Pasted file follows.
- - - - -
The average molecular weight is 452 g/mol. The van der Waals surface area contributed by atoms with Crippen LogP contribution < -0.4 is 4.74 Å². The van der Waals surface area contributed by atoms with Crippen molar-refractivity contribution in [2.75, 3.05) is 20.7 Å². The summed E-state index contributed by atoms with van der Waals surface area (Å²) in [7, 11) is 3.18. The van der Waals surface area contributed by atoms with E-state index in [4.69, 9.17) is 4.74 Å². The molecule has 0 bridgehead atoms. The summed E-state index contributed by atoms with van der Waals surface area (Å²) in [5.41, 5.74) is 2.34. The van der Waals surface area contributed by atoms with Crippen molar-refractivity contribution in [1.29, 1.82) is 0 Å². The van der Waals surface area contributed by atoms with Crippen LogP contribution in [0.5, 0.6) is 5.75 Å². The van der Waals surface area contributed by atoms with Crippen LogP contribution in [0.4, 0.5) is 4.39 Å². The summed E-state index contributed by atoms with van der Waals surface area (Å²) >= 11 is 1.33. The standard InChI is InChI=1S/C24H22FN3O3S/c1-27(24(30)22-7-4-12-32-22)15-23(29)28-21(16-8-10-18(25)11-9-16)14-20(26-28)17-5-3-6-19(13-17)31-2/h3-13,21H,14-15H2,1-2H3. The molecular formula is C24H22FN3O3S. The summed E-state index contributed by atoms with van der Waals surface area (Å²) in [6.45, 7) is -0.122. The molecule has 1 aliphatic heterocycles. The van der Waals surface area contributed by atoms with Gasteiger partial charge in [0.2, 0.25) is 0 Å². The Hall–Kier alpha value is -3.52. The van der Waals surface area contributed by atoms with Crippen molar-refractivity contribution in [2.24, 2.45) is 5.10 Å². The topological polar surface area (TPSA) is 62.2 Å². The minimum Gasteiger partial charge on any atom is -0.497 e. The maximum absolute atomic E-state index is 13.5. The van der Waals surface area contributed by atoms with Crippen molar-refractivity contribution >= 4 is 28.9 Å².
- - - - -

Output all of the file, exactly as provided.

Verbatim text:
The average molecular weight is 452 g/mol. The van der Waals surface area contributed by atoms with Crippen LogP contribution < -0.4 is 4.74 Å². The van der Waals surface area contributed by atoms with Crippen molar-refractivity contribution in [2.75, 3.05) is 20.7 Å². The summed E-state index contributed by atoms with van der Waals surface area (Å²) in [7, 11) is 3.18. The van der Waals surface area contributed by atoms with E-state index in [4.69, 9.17) is 4.74 Å². The molecule has 0 bridgehead atoms. The summed E-state index contributed by atoms with van der Waals surface area (Å²) in [5.41, 5.74) is 2.34. The van der Waals surface area contributed by atoms with Crippen molar-refractivity contribution in [1.29, 1.82) is 0 Å². The van der Waals surface area contributed by atoms with Crippen LogP contribution in [0.5, 0.6) is 5.75 Å². The van der Waals surface area contributed by atoms with Crippen LogP contribution in [0.4, 0.5) is 4.39 Å². The summed E-state index contributed by atoms with van der Waals surface area (Å²) >= 11 is 1.33. The standard InChI is InChI=1S/C24H22FN3O3S/c1-27(24(30)22-7-4-12-32-22)15-23(29)28-21(16-8-10-18(25)11-9-16)14-20(26-28)17-5-3-6-19(13-17)31-2/h3-13,21H,14-15H2,1-2H3. The molecular formula is C24H22FN3O3S. The summed E-state index contributed by atoms with van der Waals surface area (Å²) in [6.45, 7) is -0.122. The molecule has 1 aliphatic heterocycles. The van der Waals surface area contributed by atoms with Gasteiger partial charge in [0.2, 0.25) is 0 Å². The Hall–Kier alpha value is -3.52. The van der Waals surface area contributed by atoms with Crippen molar-refractivity contribution in [2.24, 2.45) is 5.10 Å². The topological polar surface area (TPSA) is 62.2 Å². The minimum Gasteiger partial charge on any atom is -0.497 e. The maximum absolute atomic E-state index is 13.5. The van der Waals surface area contributed by atoms with Crippen molar-refractivity contribution >= 4 is 28.9 Å².